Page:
Process-wise, the company had several problems. Most of these center around poor communication. For example, the problems Joe had with scheduling meetings with Mary. Ideally, communication would have been open enough to overcome the design problems a lot earlier. The less said about Brian’s communication technique the better, it simply isn’t the way an effective manager communicates with their subordinates.

Another problem you might have noticed was that testing did not get involved early in project but at the very end. One of faults I see in the whole 7 steps paradigm is that testing comes after coding. In practice, I’ve found incremental testing of incremental releases as coding continues to be more effective in weeding out bugs and producing a better end product.

Your Comments

If you have any comments you would like to make on this story, please make them here or use the contact me menu button to send me an email. Thanks for reading and I hope you enjoyed the story.

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1 comment May 23rd, 2007

The 7 Steps of Software Development Case Study - Chapter IX

Previous Chapters

» Chapter I: Introduction
» Chapter II: Cast of Characters
» Chapter III: Preliminary Investigation and Analysis
» Chapter IV: Specification and Requirement Analysis
» Chapter V: Design
» Chapter VI: Coding
» Chapter VII: Testing
» Chapter VIII: Deployment

Chapter IX: Maintenance

This step is concerned with maintaining the existing program by fixing any bugs and enhancing the software. In our case, the misery continues.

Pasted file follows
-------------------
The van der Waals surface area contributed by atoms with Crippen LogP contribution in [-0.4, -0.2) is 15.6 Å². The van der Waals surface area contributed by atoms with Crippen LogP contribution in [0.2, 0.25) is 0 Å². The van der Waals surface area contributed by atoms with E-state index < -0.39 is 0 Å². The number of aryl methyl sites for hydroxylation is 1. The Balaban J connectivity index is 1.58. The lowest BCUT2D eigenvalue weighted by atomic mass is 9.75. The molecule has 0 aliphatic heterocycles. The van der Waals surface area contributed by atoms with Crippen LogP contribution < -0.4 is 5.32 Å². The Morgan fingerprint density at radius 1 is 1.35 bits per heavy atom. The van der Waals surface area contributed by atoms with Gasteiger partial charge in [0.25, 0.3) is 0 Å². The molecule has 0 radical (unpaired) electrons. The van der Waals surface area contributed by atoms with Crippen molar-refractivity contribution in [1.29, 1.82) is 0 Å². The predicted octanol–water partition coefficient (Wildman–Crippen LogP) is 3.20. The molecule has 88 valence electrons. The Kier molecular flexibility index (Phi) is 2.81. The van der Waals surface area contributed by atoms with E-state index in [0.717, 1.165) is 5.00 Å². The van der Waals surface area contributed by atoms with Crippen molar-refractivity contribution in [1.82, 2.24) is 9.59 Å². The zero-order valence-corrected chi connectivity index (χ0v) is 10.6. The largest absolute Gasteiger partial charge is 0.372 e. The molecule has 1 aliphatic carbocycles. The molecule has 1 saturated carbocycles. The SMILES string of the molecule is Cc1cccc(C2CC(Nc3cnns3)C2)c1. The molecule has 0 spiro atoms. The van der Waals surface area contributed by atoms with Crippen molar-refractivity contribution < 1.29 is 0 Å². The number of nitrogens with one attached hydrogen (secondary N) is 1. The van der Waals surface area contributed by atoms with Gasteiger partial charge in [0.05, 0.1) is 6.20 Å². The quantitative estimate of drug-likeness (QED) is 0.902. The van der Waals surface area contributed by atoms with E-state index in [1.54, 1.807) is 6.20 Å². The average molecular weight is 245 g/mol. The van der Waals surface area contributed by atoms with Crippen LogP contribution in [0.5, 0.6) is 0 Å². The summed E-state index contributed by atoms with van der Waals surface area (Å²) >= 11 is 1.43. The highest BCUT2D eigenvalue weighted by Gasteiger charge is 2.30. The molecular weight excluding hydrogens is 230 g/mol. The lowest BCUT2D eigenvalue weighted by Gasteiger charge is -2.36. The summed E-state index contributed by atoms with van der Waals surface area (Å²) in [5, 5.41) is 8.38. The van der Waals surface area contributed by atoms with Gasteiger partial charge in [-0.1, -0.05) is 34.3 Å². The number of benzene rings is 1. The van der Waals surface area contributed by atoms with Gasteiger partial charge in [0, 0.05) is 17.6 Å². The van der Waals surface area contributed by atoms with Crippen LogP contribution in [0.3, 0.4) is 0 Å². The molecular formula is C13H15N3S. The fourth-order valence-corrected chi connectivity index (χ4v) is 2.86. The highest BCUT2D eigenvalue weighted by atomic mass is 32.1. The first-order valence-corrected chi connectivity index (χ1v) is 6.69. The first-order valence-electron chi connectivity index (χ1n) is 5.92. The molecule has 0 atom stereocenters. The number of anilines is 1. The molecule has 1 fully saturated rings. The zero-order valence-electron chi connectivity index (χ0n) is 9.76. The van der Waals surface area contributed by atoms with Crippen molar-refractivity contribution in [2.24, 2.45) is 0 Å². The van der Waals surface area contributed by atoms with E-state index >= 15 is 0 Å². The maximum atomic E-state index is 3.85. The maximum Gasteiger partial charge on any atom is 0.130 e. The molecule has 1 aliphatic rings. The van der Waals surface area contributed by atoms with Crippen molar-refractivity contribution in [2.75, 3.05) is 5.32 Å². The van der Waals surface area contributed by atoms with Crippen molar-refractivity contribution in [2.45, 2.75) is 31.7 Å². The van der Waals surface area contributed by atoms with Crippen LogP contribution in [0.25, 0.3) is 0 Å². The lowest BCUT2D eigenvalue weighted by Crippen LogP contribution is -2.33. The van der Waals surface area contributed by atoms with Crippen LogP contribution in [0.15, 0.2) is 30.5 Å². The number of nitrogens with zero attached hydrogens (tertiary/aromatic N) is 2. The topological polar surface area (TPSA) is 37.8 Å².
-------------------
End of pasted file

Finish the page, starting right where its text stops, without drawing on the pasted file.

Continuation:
Joe is hardly surprised about a week after the product ships to get a call to report immediately to HR when he arrives one morning. It seems that the company has instituted a new program called ‘forced ranking‘ and it seems that Brian has rated him as being a ‘C’ player. He signs a few documents and is escorted out the door by a security guard. His belongings from his desk are shipped to him a week later with several things missing.

Brian reinforces the point with all of his employees in a meeting by telling them, “If you’re a [explicative]-up like Joe you’ll be gone too!” The already low department morale sinks lower.

Hoping to address the perceived weaknesses in the original release, Mary and Brian work up a spec for a 1.1 release. Unfortunately, all of the contractors who worked on the project have left and the two remaining junior programmers who were on the project are working feverishly on the significant problems in the company’s core product. No one on the software development team wants to take on a ‘cursed’ project and find ways to avoid taking ownership of it. The enhancements are shelved and the product languishes and becomes even more unpopular in the company and with customers.

It doesn’t look like the program has much of a future. Next we’ll take a look a few months down the road and see what’s happened and I’ll offer my closing comments in Chapter X: Aftermath and Comments.

Following Chapters

» Chapter X: Aftermath and Comments

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Add comment May 23rd, 2007

The 7 Steps of Software Development Case Study - Chapter VIII

Previous Chapters

» Chapter I: Introduction
» Chapter II: Cast of Characters
» Chapter III: Preliminary Investigation and Analysis
» Chapter IV: Specification and Requirement Analysis
» Chapter V: Design
» Chapter VI: Coding
» Chapter VII: Testing

Chapter VIII: Deployment

Now it’s time for the program to leave the nest and find its place in the world.

Bob, the National Sales Manager, has a large nationwide client that wants the new product “NOW!” even though it’s still in testing and not due for full release for another 10-14 days. Since the commission from this sale will be huge, he talks to his boss, Stan, into getting the new product to them ahead of time. Stan says “Do what you have to do to make the sale.” Bob goes to his sports betting pal, Tim in QA, and takes an install CD from the test lab and delivers it to his very important customer.